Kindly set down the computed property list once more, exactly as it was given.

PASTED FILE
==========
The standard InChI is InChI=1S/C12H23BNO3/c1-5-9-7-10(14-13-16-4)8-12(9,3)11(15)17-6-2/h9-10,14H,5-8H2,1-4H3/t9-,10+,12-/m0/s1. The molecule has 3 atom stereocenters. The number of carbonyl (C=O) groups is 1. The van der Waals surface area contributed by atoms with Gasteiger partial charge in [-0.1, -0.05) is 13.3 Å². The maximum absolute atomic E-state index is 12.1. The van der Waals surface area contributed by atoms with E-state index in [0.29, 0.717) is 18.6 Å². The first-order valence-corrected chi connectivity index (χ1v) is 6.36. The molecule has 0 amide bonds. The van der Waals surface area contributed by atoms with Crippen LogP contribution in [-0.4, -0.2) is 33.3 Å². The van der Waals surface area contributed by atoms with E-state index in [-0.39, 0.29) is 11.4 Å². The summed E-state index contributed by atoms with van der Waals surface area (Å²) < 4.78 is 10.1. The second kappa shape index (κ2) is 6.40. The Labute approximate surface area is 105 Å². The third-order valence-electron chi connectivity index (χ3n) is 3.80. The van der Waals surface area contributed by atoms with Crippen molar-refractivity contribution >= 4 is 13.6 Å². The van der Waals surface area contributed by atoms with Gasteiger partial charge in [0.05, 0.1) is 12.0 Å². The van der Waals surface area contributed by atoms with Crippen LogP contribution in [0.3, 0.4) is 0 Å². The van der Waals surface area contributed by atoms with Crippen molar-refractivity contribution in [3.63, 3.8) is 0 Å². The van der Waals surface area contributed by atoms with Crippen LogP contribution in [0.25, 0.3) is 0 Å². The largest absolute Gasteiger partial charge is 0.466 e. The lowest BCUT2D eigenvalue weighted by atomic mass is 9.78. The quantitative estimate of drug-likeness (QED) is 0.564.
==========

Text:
The standard InChI is InChI=1S/C12H23BNO3/c1-5-9-7-10(14-13-16-4)8-12(9,3)11(15)17-6-2/h9-10,14H,5-8H2,1-4H3/t9-,10+,12-/m0/s1. The molecule has 3 atom stereocenters. The number of carbonyl (C=O) groups is 1. The van der Waals surface area contributed by atoms with Gasteiger partial charge in [-0.1, -0.05) is 13.3 Å². The maximum absolute atomic E-state index is 12.1. The van der Waals surface area contributed by atoms with E-state index in [0.29, 0.717) is 18.6 Å². The first-order valence-corrected chi connectivity index (χ1v) is 6.36. The molecule has 0 amide bonds. The van der Waals surface area contributed by atoms with Crippen LogP contribution in [-0.4, -0.2) is 33.3 Å². The van der Waals surface area contributed by atoms with E-state index in [-0.39, 0.29) is 11.4 Å². The summed E-state index contributed by atoms with van der Waals surface area (Å²) < 4.78 is 10.1. The second kappa shape index (κ2) is 6.40. The Labute approximate surface area is 105 Å². The third-order valence-electron chi connectivity index (χ3n) is 3.80. The van der Waals surface area contributed by atoms with Crippen molar-refractivity contribution >= 4 is 13.6 Å². The van der Waals surface area contributed by atoms with Gasteiger partial charge in [0.05, 0.1) is 12.0 Å². The van der Waals surface area contributed by atoms with Crippen LogP contribution in [0.3, 0.4) is 0 Å². The van der Waals surface area contributed by atoms with Crippen molar-refractivity contribution in [3.63, 3.8) is 0 Å². The van der Waals surface area contributed by atoms with Crippen LogP contribution in [0.25, 0.3) is 0 Å². The largest absolute Gasteiger partial charge is 0.466 e. The lowest BCUT2D eigenvalue weighted by atomic mass is 9.78. The quantitative estimate of drug-likeness (QED) is 0.564.